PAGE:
by Thom Van Vleck
The Bent Press is a very unusual lift. It is difficult for just anyone to perform even with an empty bar, but with practice fantastic poundage’s can be lifted as evidenced by men such as Arthur Saxon (370lbs officially and 385 unofficially). In the USAWA I believe that Bob Burtzloff was the finest bent presser our organization has seen. Bob had the top Bent Press in the Missouri Valley All-Round Record List with an official competition lift of 209 pounds in 1985. In 1984 I saw Bob do a 225lb Bent Press at Sailor’s Gym in Wichita after an old odd lift meet and was told at that time he had done 253lbs. Al Myers has told me that Bob’s best training Bent Press was 275 pounds! Just recently at the Heavy Lift Championships in York, PA I witnessed the heaviest Bent Press that has been done officially in the USAWA. David Whitley joined the USAWA following the meet with the sole intent of doing a record Bent Press. He performed a 137 pound Bent Press with the bar using both arms. To me, it looked like he could have done much more but just settled for setting the All Time record on this day. Dennis Mitchell has been the most proficient Bent Presser in the history of the USAWA. At the age of over 60, Dennis performed a Bent Press of 88 pounds weighing only around 175 pounds. Dennis has the most USAWA Records in the Bent Press, totalling over 25 in number. He has told me that his best Bent Press when he was younger was 175 pounds, which was bodyweight. That is quite impressive and should be the goal of anyone wanting to achieve excellence in the Bent Press. The Bent Press has been criticized as a dangerous lift by some, and lauded as a great lift by others. If done properly, I feel it is not dangerous at all.
Here are the USAWA rules on the lift:
The lift begins at the lifter’s discretion. The bar may be taken from the platform to the shoulder in any manner. This may be done with a one arm clean, or with two hands, or stood on end and taken onto the shoulder using one or two hands. The bar will then be gripped in the center by one hand with the bar parallel to the platform. Once the lifter is in a standing position, with the bar held at the shoulder, the body is bent forward and sideways while the bar remains in a stationary position. This bending away is continued until the lifting arm becomes straight. The body will be in a bent over position at this point of the lift. The bar is allowed to rotate in any direction during the lift. The non-lifting arm may rest on the body or legs during the lift. Width of feet placement is optional. The lifting elbow may be brought into contact with the hip during the lift. Once the bar is locked out and the lifting arm straight, the lifter may stand when ready. The lifter may use the non-lifting arm as support on the knee or thigh. The lifting arm must remain straight once locked out. The lift will end on command from an official when the lifter is upright, the feet parallel and in line with the torso, the non-lifting hand free from the body, and the bar overhead and motionless.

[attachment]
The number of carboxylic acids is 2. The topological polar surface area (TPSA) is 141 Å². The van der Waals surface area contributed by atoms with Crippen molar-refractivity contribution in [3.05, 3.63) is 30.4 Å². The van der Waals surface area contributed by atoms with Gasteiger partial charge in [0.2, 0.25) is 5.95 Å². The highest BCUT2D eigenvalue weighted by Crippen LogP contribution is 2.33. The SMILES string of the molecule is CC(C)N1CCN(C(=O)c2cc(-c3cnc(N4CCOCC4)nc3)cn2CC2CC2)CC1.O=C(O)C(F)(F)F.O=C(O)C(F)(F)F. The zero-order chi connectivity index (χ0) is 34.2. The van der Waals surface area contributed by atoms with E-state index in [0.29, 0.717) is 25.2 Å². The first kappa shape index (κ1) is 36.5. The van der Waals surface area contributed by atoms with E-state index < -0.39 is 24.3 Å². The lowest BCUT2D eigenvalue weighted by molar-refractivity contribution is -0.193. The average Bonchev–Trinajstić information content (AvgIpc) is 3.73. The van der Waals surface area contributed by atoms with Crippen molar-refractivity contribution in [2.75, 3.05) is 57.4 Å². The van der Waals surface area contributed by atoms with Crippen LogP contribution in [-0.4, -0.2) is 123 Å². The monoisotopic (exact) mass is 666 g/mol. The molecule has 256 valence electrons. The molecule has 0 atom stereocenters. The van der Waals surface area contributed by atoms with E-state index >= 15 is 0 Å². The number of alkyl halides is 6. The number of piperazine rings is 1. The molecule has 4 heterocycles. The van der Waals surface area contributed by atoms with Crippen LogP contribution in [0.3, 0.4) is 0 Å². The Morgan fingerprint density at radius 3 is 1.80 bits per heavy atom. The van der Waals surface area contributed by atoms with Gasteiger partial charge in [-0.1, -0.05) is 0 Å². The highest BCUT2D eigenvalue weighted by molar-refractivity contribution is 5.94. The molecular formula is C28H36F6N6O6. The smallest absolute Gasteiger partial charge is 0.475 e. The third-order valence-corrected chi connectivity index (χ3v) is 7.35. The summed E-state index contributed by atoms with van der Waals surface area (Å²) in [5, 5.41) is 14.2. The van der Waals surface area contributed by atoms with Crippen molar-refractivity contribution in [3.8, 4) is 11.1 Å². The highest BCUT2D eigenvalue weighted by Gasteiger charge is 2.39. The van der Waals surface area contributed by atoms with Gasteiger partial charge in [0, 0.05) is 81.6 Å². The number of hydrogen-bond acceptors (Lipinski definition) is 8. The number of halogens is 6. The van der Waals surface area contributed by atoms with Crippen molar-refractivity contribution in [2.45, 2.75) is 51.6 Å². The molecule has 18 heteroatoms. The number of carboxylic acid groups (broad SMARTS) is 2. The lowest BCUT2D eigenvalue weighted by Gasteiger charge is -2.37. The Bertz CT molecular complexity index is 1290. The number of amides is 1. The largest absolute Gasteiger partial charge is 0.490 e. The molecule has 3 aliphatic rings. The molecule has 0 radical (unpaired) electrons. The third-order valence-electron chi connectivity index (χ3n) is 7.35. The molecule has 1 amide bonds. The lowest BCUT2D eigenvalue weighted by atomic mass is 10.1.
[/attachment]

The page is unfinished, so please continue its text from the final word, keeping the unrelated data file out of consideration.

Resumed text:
Al reprinted a great story by Arthur Saxon in the USAWA news titled “What it feels like to lift 350 pounds with one hand” and I recommend going back and reading that one if you missed it or re-reading it if you have an interest in this lift. Personally, I believe the Bent Press is an exercise that if done properly (and getting flexible enough to do it properly) is very beneficial. But trying to just go to the gym and “do it” could lead you to real injury trouble. So, read the rules, watch some videos, try to find someone like Dennis, Bob, or David who are proficient at it to coach you and then “GET AFTER IT”!